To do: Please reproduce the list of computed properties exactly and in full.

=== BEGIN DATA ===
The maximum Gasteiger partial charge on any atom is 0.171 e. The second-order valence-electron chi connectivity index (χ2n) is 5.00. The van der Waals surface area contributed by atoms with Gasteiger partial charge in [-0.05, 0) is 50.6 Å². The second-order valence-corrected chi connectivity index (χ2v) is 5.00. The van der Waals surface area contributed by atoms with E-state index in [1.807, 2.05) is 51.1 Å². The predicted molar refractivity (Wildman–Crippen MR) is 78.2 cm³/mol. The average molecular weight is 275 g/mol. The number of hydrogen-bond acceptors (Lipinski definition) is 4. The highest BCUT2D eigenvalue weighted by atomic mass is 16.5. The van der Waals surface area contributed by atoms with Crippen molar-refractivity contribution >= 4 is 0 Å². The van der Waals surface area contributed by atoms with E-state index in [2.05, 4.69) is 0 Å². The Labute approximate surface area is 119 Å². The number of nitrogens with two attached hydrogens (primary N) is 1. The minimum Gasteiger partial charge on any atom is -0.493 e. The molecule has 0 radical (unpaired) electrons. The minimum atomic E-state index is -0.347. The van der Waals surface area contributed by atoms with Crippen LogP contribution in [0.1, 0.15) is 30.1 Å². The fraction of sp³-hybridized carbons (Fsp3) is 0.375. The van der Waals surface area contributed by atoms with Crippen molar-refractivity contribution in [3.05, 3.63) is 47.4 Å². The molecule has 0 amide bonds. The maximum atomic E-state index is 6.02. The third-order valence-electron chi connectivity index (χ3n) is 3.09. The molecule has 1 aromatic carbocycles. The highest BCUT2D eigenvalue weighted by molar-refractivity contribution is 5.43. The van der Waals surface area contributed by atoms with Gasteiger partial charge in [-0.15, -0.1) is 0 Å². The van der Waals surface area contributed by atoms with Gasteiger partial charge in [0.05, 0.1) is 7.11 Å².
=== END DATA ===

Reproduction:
The maximum Gasteiger partial charge on any atom is 0.171 e. The second-order valence-electron chi connectivity index (χ2n) is 5.00. The van der Waals surface area contributed by atoms with Gasteiger partial charge in [-0.05, 0) is 50.6 Å². The second-order valence-corrected chi connectivity index (χ2v) is 5.00. The van der Waals surface area contributed by atoms with E-state index in [1.807, 2.05) is 51.1 Å². The predicted molar refractivity (Wildman–Crippen MR) is 78.2 cm³/mol. The average molecular weight is 275 g/mol. The number of hydrogen-bond acceptors (Lipinski definition) is 4. The highest BCUT2D eigenvalue weighted by atomic mass is 16.5. The van der Waals surface area contributed by atoms with Crippen molar-refractivity contribution >= 4 is 0 Å². The van der Waals surface area contributed by atoms with E-state index in [2.05, 4.69) is 0 Å². The Labute approximate surface area is 119 Å². The number of nitrogens with two attached hydrogens (primary N) is 1. The minimum Gasteiger partial charge on any atom is -0.493 e. The molecule has 0 radical (unpaired) electrons. The minimum atomic E-state index is -0.347. The van der Waals surface area contributed by atoms with Crippen LogP contribution in [0.1, 0.15) is 30.1 Å². The fraction of sp³-hybridized carbons (Fsp3) is 0.375. The van der Waals surface area contributed by atoms with Crippen molar-refractivity contribution in [3.05, 3.63) is 47.4 Å². The molecule has 0 amide bonds. The maximum atomic E-state index is 6.02. The third-order valence-electron chi connectivity index (χ3n) is 3.09. The molecule has 1 aromatic carbocycles. The highest BCUT2D eigenvalue weighted by molar-refractivity contribution is 5.43. The van der Waals surface area contributed by atoms with Gasteiger partial charge in [-0.15, -0.1) is 0 Å². The van der Waals surface area contributed by atoms with Gasteiger partial charge in [0.05, 0.1) is 7.11 Å².